Rudner Law Video Update: Insubordination and Dismissal
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Rudner Law Video Update: Insubordination and Dismissal


Stuart Rudner here with another Rudner Law video employment law update.

It’s a fundamental element of the employment relationship: employers direct the employees to carry out their orders and employees are expected to follow them. But if things were that simple, our firm would certainly not be as busy as we are. This vlog was inspired by a very simple question: can you be fired for refusing to do what your boss asks you to do? Is that insubordination? What is insubordination anyways? We often hear the word used but what does it mean? And when can it lead to the termination of your employment?

As regular readers or viewers will already know, there are two types of dismissal in Canada: there is without cause dismissal and with cause dismissal. The vast majority of dismissals in Canada are without cause, in which case the employee is entitled to notice, or pay in lieu, or severance as we often call it. I’ve spent a great deal of time and a great part of my career studying the other type of employment, dismissals with cause. I’ve even written a book on it, it’s called You’re Fired! Just Cause for Dismissal in Canada, which I update twice a year, which means that I review every single just cause decision that comes out year in and year out. If just cause for dismissal exists, the employee does not get any notice, any severance pay, or any other compensation.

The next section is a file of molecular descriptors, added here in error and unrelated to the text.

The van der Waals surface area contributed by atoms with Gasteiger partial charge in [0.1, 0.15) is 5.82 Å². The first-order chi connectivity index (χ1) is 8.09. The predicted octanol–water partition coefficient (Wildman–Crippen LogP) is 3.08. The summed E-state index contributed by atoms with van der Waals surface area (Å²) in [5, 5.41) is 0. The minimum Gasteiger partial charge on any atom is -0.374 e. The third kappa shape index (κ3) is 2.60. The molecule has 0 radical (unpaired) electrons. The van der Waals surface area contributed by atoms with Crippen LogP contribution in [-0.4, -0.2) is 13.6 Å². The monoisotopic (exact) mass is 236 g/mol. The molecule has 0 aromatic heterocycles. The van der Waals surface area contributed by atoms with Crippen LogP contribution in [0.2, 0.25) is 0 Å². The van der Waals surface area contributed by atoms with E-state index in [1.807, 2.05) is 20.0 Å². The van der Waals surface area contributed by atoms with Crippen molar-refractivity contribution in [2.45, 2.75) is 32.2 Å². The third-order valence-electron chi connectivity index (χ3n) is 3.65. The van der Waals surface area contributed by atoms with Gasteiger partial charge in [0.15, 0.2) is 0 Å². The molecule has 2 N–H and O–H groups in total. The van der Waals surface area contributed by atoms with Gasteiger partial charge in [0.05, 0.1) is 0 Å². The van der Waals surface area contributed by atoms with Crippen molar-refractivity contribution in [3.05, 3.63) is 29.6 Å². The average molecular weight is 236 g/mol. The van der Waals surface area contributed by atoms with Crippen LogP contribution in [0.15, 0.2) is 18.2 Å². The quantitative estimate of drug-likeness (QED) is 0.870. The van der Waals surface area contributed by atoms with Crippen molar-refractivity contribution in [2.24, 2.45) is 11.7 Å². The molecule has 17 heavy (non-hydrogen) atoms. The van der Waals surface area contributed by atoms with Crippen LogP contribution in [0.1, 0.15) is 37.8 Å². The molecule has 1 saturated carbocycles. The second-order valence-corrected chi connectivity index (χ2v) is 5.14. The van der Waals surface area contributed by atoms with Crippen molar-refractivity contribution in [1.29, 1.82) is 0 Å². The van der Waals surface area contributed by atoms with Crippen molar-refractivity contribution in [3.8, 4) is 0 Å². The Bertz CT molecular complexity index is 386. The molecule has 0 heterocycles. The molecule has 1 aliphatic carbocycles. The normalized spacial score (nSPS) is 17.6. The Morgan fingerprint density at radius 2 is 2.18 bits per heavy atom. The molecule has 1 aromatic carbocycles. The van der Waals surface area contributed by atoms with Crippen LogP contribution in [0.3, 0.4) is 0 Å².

That result is obviously quite harsh, which is why it is reserved for particularly egregious situations. There’s a lot of information about this on our website, on our blog, and of course in the book I mentioned, but i want to talk specifically today about insubordination. Can you be dismissed for saying no to your boss. First of all, I do want to thank Janet Webb, she’s the president of JW Associates International. She’s the one who sent me this question, with a couple of examples.